Part One: From Nairobi to Kampala By Bus
The actual journey began when a particular deuce bag (excuse my strong language) who had owed me money for a long time suddenly MPESAd me. I was so ecstatic, I went and withdrew all of it, booked a bus ticket (return) to Kampala, and called my parents and told them I was going to Naivasha for the weekend for a JKUSO youth leadership training retreat thing. JKUSO is the students’ union in which I represent my department.
To travel within East Africa and Southern Sudan, you don’t need to have a passport; a temporary permit that takes 5 min to obtain and is valid for a year will do. I got all this done, packed a bag, had a coffee date (I don’t know how this is relevant) and boarded the bus at Akamba Booking Station in Nairobi at 7.00 p.m. on Thursday the 9th September, 2010.
Akamba unveiled these pretty looking buses during the World Cup which they used to transport guys from East Africa to South Africa. After that journey, you’d wish you had no back. And no ass. Seriously.
Travelling at night is really not that much fun because there is nothing to see. My Chinese ipod (chipod) died after 3 hours. You can’t read a book because…well, because it’s dark. I don’t like conversing with my fellow passengers, besides it’s at night. So I tweeted (Follow me on twitter) till my phone battery died.
The only excitement of the night was when we stopped at the border at Busia, around 3 a.m. I was made to understand there is another crossing point at Malaba and I don’t where else. Anyway, after our stopovers at Naivasha, Nakuru, Kericho, and Kisumu we made a final stop while in Kenya at Busia. Busia is a town at the border that has spilled to both sides (both Uganda and Kenya) but I think it’s more in Kenya than in Uganda.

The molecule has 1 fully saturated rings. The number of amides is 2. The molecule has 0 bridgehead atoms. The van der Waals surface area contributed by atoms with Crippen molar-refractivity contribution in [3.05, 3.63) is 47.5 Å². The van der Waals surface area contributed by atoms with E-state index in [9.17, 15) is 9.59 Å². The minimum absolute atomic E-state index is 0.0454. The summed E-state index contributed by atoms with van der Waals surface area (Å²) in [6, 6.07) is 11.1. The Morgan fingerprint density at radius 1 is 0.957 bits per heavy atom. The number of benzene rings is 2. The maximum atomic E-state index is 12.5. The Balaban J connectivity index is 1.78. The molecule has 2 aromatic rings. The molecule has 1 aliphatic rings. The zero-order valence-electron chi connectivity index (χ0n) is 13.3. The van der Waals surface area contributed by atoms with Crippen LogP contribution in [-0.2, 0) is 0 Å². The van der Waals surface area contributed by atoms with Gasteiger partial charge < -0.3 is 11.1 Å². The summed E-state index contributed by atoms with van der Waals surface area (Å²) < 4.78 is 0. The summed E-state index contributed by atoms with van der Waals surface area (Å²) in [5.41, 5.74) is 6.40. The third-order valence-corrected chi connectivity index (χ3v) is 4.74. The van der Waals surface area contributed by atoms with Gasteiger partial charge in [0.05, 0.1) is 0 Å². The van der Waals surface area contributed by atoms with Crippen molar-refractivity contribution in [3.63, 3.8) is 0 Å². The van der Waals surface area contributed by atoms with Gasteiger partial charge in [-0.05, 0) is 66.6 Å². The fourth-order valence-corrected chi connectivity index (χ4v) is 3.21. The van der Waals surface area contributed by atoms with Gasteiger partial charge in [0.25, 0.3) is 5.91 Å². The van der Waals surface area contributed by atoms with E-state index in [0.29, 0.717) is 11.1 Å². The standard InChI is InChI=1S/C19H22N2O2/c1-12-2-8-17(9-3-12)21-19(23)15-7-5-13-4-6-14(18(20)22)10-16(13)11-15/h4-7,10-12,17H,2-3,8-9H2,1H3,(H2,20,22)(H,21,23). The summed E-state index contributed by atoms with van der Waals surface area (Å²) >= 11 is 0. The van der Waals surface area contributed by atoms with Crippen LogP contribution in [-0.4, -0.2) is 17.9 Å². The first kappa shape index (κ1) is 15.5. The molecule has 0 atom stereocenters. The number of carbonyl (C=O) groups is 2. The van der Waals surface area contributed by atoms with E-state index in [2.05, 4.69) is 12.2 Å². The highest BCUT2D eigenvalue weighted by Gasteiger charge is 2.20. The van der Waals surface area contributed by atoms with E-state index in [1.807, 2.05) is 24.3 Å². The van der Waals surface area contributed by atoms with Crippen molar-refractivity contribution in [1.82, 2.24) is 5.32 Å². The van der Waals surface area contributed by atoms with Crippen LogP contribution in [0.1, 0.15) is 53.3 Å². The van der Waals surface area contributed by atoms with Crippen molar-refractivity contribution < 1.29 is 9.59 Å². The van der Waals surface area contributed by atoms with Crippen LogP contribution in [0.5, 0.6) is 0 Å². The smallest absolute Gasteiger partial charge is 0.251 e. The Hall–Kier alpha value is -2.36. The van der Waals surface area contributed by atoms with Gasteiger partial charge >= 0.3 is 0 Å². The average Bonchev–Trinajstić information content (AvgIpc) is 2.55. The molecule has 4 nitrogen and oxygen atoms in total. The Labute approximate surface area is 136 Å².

At the border, we were directed to the immigration department. You fill these Kenya-exit and Uganda-entry forms that the officers don’t even glance at, they just look at your permit and stamp and swish you away. At least that is what happened to me on the Kenyan side. On the Ugandan side, this Ugandan officer who was tall, dark and handsome asked me how long I was going to stay in Uganda. I told him about a week; and he wondered aloud if that was long enough to get me a Ugandan boyfriend. I should have asked for his number.
At this point, I finally dozed off and woke up in Uganda, when we were crossing the Nile River. It was so wide I wondered if we were crossing a lake at some point. It was still early dawn and I couldn’t manage any pictures; besides my phone was dead. I called my friend with my other phone; she was my classmate and friend in high school and was to be my host; she promised she’d be waiting for me by 7am at Akamba Bus Station in Kampala.
At one point in the journey during the night (I think at Kisumu) the light was on in the bus and cockroaches scrambled to hide! There were at the edges of the seats and by the window sills. Cockroaches in a whole Akamba bus??? I couldn’t freaking believe it. Isn’t there something called fumigation? Unfortunately, I forgot to complain about it later and I didn’t observe any during the return journey. The next time am in town, I’ll pass by their offices and give them a piece of my mind.
We finally got to Kampala around 7 a.m. on Friday morning and I got off the bus and tried to call my friend. Nothing. Calls can’t go through, I don’t have Ugandan money (my pal told me it’s better to change money inland), and even if I did, I didn’t know which airtime to buy. You’d think I’d be stranded but not me; I asked the guy who was working at the Akamba canteen in the passenger lounge to call my pal for me. He did in exchange for Kshs.100 or an equivalent Ushs. 2500 airtime.
Around 8 a.m. my tall pal strolled in, looked around and was almost walking away. I had changed that much since high school.
To be Cont’d.
Travelling to Uganda alone means I have struck one more thing off my to-do list. I’m doing well enough, I guess.